SIOP Organizational Frontiers Book Series

The SIOP Organizational Frontiers Series examines workplace topics through cutting edge research and practices derived from I-O psychology and related disciplines. Synthesizing information from a variety of disciplines, the Organizational Frontiers Series helps researchers and practitioners stay abreast of developments in the constantly evolving workplace.

Working with the Routledge-Taylor & Francis Group publishers, the Organizational Frontiers Series Editorial Board produces volumes providing the latest information and supporting professional development for those working in I-O psychology, organizational behavior, human resource management, and related fields.

Since its launch in 1983, the Organizational Frontiers Series has published nearly 30 volumes on a variety of important workplace topics and developments. Individual volumes may focus on employee level influences and effects, systemic and organizational considerations, or provide an integrated view.

 

New Volumes!

Social Networks at Work
Edited by Daniel J. Brass and Stephen P. Borgatti

This volume examines specific network concepts and applies a network perspective to several common I-O topics.
Learn more about Social Networks at Work.

 

 

 

 

Creativity and Innovation in Organizations
Edited by Michael D. Mumford and E. Michelle Todd

Leading scholars around the globe contribute to a comprehensive review of creativity and innovation.
Learn more about Creativity and Innovation in Organizations.

 

 

 

 

 

Vocational Interests in the Workplace: Rethinking Behavior at Work
Edited by Christopher D. Nye and James Rounds

This essential new work creates the most comprehensive coverage to date on vocational interests.
Learn more about Vocational Interests in the Workplace.

 

 

 

 

 

Volumes in Production

Age and Work: Advances in Theory, Methods, and Practice 
Edited by Hannes Zacher & Cort W. Rudolph 

The workforce in most nations around the world is aging, and this has serious implications for the future of work. A distinguished set of authors from multiple disciplines considers the challenges presented by this aging workforce, and discuss how research on age and work has developed, identifying new directions are most likely to advance our understanding of age and work.  Authors examine how age is conceptualized and measured, the role of intersectionality in age research, the role of lifespan theories and generational models, research methods in age research and effective organizational strategies for coping with the challenges and taking advantage of the opportunities presented as the age profile of the workforce changes.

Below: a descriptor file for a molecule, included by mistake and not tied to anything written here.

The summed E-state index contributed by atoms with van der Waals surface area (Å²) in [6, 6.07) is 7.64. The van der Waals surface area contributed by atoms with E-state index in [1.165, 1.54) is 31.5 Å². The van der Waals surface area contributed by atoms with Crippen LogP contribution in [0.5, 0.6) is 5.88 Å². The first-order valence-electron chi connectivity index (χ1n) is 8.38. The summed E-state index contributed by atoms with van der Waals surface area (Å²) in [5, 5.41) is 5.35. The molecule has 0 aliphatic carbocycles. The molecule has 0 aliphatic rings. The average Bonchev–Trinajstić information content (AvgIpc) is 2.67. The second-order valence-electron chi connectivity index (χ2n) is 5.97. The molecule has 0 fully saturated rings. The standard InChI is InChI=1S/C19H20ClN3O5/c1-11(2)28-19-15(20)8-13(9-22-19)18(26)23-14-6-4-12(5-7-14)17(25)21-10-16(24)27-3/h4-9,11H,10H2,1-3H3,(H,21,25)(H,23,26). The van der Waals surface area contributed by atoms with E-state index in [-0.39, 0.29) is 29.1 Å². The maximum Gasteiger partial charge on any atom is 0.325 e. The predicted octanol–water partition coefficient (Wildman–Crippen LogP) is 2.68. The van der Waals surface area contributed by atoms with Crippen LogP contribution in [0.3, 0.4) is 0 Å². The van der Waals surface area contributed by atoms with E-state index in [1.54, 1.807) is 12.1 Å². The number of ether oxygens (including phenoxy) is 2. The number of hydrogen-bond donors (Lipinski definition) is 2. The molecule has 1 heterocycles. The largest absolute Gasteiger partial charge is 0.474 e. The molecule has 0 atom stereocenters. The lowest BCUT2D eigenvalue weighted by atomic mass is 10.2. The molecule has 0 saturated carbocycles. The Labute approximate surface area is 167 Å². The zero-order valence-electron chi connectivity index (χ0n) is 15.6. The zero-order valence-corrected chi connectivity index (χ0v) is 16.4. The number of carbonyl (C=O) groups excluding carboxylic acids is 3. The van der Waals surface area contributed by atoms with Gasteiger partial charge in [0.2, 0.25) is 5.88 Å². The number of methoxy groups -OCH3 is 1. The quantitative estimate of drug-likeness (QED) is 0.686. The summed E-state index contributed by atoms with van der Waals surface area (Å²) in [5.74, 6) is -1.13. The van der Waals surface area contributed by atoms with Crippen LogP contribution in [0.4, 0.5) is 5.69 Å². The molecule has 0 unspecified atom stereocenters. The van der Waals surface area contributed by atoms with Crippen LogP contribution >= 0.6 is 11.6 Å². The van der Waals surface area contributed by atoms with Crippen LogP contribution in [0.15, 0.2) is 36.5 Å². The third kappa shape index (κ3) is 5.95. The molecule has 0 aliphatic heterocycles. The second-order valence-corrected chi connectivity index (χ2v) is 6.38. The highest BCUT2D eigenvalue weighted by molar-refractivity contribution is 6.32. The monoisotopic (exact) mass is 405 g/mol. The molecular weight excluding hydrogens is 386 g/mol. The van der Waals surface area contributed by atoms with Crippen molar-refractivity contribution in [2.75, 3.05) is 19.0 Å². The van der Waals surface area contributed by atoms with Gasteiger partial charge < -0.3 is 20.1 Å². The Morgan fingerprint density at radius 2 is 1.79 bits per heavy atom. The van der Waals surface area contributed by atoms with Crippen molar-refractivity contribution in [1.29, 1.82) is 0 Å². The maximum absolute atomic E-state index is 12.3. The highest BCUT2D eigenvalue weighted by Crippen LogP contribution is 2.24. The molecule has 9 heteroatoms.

Data, Methods and Theory in the Organizational Sciences
Edited by Kevin R.  Murphy

The increasing availability of big data, unobtrusive data collection and archival data sets has the potential to change the relationships between data, methods, and theory.  This volume considers the implications of the changing nature of data for data integrity and interpretability, theory development, research design, data collection, and analysis.  This volume examines the implications of the changing data landscape for the training of organizational scientists and the conduct of research on behavior in organizations. Finally, it discusses the importance of correcting the current situation, and proposes ways of striking a healthier balance among data, methods, and theory.

Neurodiversity in the Workplace 
Edited by Susanne Marie Bruyėre and Adrienne Colella 

Until recently, neurodiverse individuals (i.e., individuals on the autistic spectrum or who exhibit ADHD or other neurological and developmental conditions that affect behavior and cognition) had limited opportunities in the workplace.  This volume examines how organizations are changing to attract, select and employ neurodiverse workers and to tap the sometimes-unique talents of this workforce.  A distinguished set of experts explore how recruitment, selection, training, career development and job design can be changed to reduce the barriers to employment neurodiverse individuals face.  Other authors examine the role of organizational culture and climate, peers, and leadership, as well as the development and implementation of organizational programs to provide opportunities for a neurodiverse workforce. New directions for research aimed at improving organizations’ ability to attract and utilize a neurodiverse workforce are suggested. 

Expatriates and Managing Global Mobility 
Edited by Soo Min Toh and Angelo DeNisi 

Multinational enterprises (MNEs) are an increasingly important part of the world economy and they continue to rely heavily upon expatriates as part of their global workforce.  This volume examines the way organizations manage international assignments, from how expatriates are selected through to how their repatriation is handled.  A group of diverse authors discuss issues associated with career and adjustment challenges, work-family issues, as well as the unique issues faced by women and members of racial and ethnic minorities who are sent to work abroad.  These authors also deal with new forms of expatriation, the important role played by local employees in the process, and concerns over sending expatriates to hostile environments.  Suggestions for new directions of research are proposed for each area. 
 

 

Previous Publications